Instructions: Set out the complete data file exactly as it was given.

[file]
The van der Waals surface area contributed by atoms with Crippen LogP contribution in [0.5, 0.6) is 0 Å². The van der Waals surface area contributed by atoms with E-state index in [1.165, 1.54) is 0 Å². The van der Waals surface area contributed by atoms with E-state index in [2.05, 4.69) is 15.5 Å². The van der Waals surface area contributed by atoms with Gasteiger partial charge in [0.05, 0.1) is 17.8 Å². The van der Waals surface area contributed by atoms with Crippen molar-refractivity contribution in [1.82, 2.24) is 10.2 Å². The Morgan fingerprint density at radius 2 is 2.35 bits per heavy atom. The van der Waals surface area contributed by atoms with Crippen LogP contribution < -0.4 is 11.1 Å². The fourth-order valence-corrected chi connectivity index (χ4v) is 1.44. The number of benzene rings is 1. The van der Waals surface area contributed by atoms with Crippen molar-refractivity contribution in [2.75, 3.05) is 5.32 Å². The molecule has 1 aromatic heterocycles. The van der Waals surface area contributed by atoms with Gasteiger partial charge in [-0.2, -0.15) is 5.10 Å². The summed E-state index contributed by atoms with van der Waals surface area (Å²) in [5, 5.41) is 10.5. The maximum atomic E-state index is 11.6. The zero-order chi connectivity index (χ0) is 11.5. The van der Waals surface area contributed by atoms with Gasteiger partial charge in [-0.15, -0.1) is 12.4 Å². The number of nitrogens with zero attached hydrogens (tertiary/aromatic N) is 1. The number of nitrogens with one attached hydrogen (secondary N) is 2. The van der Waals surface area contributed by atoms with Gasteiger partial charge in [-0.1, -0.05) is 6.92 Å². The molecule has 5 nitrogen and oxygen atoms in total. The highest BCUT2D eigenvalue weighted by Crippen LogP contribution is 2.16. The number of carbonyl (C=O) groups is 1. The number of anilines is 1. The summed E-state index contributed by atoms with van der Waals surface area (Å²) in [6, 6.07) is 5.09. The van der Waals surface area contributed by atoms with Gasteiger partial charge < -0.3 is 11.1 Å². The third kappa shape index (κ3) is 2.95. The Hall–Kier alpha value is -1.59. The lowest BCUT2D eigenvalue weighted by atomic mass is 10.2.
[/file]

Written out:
The van der Waals surface area contributed by atoms with Crippen LogP contribution in [0.5, 0.6) is 0 Å². The van der Waals surface area contributed by atoms with E-state index in [1.165, 1.54) is 0 Å². The van der Waals surface area contributed by atoms with E-state index in [2.05, 4.69) is 15.5 Å². The van der Waals surface area contributed by atoms with Gasteiger partial charge in [0.05, 0.1) is 17.8 Å². The van der Waals surface area contributed by atoms with Crippen molar-refractivity contribution in [1.82, 2.24) is 10.2 Å². The Morgan fingerprint density at radius 2 is 2.35 bits per heavy atom. The van der Waals surface area contributed by atoms with Crippen LogP contribution < -0.4 is 11.1 Å². The fourth-order valence-corrected chi connectivity index (χ4v) is 1.44. The number of benzene rings is 1. The van der Waals surface area contributed by atoms with Crippen molar-refractivity contribution in [2.75, 3.05) is 5.32 Å². The molecule has 1 aromatic heterocycles. The van der Waals surface area contributed by atoms with Gasteiger partial charge in [-0.2, -0.15) is 5.10 Å². The summed E-state index contributed by atoms with van der Waals surface area (Å²) in [5, 5.41) is 10.5. The maximum atomic E-state index is 11.6. The zero-order chi connectivity index (χ0) is 11.5. The van der Waals surface area contributed by atoms with Gasteiger partial charge in [-0.15, -0.1) is 12.4 Å². The number of nitrogens with zero attached hydrogens (tertiary/aromatic N) is 1. The number of nitrogens with one attached hydrogen (secondary N) is 2. The van der Waals surface area contributed by atoms with Gasteiger partial charge in [-0.1, -0.05) is 6.92 Å². The molecule has 5 nitrogen and oxygen atoms in total. The highest BCUT2D eigenvalue weighted by Crippen LogP contribution is 2.16. The number of carbonyl (C=O) groups is 1. The number of anilines is 1. The summed E-state index contributed by atoms with van der Waals surface area (Å²) in [6, 6.07) is 5.09. The van der Waals surface area contributed by atoms with Gasteiger partial charge < -0.3 is 11.1 Å². The third kappa shape index (κ3) is 2.95. The Hall–Kier alpha value is -1.59. The lowest BCUT2D eigenvalue weighted by atomic mass is 10.2.